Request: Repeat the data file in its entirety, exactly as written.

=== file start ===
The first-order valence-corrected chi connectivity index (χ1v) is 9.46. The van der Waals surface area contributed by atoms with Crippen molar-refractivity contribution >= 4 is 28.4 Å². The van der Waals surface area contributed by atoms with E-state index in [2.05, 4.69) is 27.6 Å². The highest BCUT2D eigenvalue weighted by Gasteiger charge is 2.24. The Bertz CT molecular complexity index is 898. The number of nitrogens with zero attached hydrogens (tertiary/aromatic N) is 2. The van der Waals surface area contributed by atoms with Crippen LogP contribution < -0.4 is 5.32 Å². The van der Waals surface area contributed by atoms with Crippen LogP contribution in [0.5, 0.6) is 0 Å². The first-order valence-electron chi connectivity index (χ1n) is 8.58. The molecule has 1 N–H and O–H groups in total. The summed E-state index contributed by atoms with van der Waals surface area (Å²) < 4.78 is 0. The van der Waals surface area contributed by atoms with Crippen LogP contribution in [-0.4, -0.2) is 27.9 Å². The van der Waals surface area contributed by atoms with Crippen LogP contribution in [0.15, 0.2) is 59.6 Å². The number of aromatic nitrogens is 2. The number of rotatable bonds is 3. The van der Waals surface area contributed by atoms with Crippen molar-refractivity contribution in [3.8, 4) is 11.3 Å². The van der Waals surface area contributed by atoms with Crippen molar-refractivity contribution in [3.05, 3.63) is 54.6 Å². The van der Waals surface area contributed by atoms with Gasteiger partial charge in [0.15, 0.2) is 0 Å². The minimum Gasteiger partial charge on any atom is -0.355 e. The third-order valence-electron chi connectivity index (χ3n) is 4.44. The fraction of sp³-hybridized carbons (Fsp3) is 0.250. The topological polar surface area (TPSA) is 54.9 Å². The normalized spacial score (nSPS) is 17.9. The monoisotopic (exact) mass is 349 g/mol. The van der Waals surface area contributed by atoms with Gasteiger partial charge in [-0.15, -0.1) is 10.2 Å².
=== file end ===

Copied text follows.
The first-order valence-corrected chi connectivity index (χ1v) is 9.46. The van der Waals surface area contributed by atoms with Crippen molar-refractivity contribution >= 4 is 28.4 Å². The van der Waals surface area contributed by atoms with E-state index in [2.05, 4.69) is 27.6 Å². The highest BCUT2D eigenvalue weighted by Gasteiger charge is 2.24. The Bertz CT molecular complexity index is 898. The number of nitrogens with zero attached hydrogens (tertiary/aromatic N) is 2. The van der Waals surface area contributed by atoms with Crippen LogP contribution < -0.4 is 5.32 Å². The van der Waals surface area contributed by atoms with Crippen LogP contribution in [0.5, 0.6) is 0 Å². The first-order valence-electron chi connectivity index (χ1n) is 8.58. The molecule has 1 N–H and O–H groups in total. The summed E-state index contributed by atoms with van der Waals surface area (Å²) < 4.78 is 0. The van der Waals surface area contributed by atoms with Crippen LogP contribution in [-0.4, -0.2) is 27.9 Å². The van der Waals surface area contributed by atoms with Crippen LogP contribution in [0.15, 0.2) is 59.6 Å². The number of aromatic nitrogens is 2. The number of rotatable bonds is 3. The van der Waals surface area contributed by atoms with Crippen molar-refractivity contribution in [3.8, 4) is 11.3 Å². The van der Waals surface area contributed by atoms with Crippen molar-refractivity contribution in [3.05, 3.63) is 54.6 Å². The van der Waals surface area contributed by atoms with Gasteiger partial charge in [0.15, 0.2) is 0 Å². The minimum Gasteiger partial charge on any atom is -0.355 e. The third-order valence-electron chi connectivity index (χ3n) is 4.44. The fraction of sp³-hybridized carbons (Fsp3) is 0.250. The topological polar surface area (TPSA) is 54.9 Å². The normalized spacial score (nSPS) is 17.9. The monoisotopic (exact) mass is 349 g/mol. The van der Waals surface area contributed by atoms with Gasteiger partial charge in [-0.15, -0.1) is 10.2 Å².